What is it about sports that makes artery-clogging food go down much more easily than it should?
I’m no, uh, foodologist — or whatever you’d call someone who studies the correlation between the brain and the stomach — but as a fan of both professional basketball and meals that you can literally feel knocking a couple of months off your life as soon as you swallow them, I certainly appreciated the phenomenon as I ate at the Victoria Pub & Grill while watching Game 5 of the NBA Western Conference finals.
Up until recently, I had always thought of the place as more pub than grill. It is, at its core, a sports bar, a well-kept, two-level building with pool tables, dartboards and multiple televisions broadcasting various athletic competitions affixed so as to be visible no matter where you happen to be sitting. Sports bars are not really my thing; I’m not that much into the idea of celebrating victories or, much worse, groaning about defeats with a group of drunken strangers. But as the 2006 playoffs have progressed, I’ve found myself in this venue more than once. I rushed in to check out the thrilling (but ultimately meaningless) finish to Game 4 of the first-round Suns-Lakers series, where Kobe Bryant ended up winning the game in the final second, not once but twice. (Admittedly, it was a bit exciting to see an entire bar explode due to his last-minute heroics, although I’m fairly certain the outburst cursed the team, considering the outcome of the next three games.) And before getting cable hooked up in my apartment, I went there to watch the first four games of the Western Conference Finals, hoping to see the Dallas Mavericks finally end the goddamn Phoenix Suns’ season.
During most of those visits, my nourishment consisted of beer and maybe a basket of fries. This time around, though, I ordered what seemed far too extravagant an item to be any good coming from the Victoria Pub: Chicken Wellington. Now, note that up until requesting it, I had no idea what exactly that was — it just sounds upscale, and with a $9.95 price tag, I assumed it was. Apparently, it’s some sort of British dish, as the pub’s menu is, indeed, Brit-based: their house hamburger is called a “Union Jack,” they refer to fries as “chips” and also offer something called “bangers with bubble and squeak.” As it turns out, Chicken Wellington is just chicken breast wrapped in some sort of thin pastry. It’s served with a side of mashed potatoes and vegetables.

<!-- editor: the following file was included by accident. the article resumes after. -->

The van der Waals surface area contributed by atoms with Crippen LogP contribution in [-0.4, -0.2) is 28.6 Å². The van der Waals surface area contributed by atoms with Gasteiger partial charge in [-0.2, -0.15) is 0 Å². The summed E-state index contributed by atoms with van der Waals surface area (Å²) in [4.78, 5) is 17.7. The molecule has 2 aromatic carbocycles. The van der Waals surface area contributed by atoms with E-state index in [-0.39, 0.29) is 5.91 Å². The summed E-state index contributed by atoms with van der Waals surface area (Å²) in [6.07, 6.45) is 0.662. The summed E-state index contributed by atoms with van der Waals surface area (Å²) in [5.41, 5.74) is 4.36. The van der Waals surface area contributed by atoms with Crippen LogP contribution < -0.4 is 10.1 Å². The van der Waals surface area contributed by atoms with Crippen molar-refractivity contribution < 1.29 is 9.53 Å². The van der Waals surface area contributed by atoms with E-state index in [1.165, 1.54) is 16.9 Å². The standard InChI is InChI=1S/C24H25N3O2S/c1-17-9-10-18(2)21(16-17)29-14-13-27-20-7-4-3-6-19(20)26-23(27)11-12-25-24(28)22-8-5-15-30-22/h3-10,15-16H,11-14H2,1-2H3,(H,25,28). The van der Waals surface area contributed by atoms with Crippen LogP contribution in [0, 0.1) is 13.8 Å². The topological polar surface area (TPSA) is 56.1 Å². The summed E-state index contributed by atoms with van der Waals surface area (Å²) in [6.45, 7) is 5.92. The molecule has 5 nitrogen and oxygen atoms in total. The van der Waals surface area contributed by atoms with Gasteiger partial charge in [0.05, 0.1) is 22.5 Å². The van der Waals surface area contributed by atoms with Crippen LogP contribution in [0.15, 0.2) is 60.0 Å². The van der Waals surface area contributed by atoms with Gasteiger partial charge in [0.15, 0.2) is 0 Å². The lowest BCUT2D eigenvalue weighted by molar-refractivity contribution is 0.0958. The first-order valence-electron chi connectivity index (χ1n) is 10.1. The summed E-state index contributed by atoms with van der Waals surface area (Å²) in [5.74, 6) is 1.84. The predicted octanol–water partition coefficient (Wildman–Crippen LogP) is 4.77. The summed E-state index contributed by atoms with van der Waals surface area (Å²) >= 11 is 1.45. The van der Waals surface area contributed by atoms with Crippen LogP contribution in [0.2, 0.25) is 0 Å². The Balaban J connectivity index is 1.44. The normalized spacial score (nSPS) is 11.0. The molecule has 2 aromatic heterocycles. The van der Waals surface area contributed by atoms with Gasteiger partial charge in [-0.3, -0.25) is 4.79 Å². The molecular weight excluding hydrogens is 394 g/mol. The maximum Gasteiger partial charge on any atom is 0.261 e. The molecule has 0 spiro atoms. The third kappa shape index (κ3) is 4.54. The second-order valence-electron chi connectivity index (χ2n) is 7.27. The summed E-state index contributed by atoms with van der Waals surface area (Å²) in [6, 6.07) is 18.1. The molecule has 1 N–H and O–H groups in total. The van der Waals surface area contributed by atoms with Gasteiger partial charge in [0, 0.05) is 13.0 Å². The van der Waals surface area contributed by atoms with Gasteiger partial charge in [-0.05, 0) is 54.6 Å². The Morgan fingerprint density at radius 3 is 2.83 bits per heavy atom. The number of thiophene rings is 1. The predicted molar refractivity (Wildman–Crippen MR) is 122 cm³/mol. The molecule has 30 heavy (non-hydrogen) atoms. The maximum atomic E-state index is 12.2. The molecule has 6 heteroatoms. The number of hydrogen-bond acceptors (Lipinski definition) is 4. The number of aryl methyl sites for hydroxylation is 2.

That’s really all I can tell you about it. I know, I know — technically, it’s my job as an ersatz food critic to inform you on the worth of a particular dish. But the glow of the TV screen — which, from my booth, was directly in front of me — mesmerized me to such a degree that I hardly registered what I was consuming. I was so enthralled with watching the Mavs’ Teutonic wunderkind, Dirk Nowitzki, drop 50 points on those obnoxious gnat-like Suns that by the time fourth quarter ended, I had scraped the plate and didn’t even realize it. And therein lies the hypnotizing magic of sports. Granted, chicken in an edible sack isn’t unhealthy in the way, say, a Union Jack dripping with grease is, and the thing certainly looked great, but I could have been eating wood chips at that point and probably wouldn’t realize it.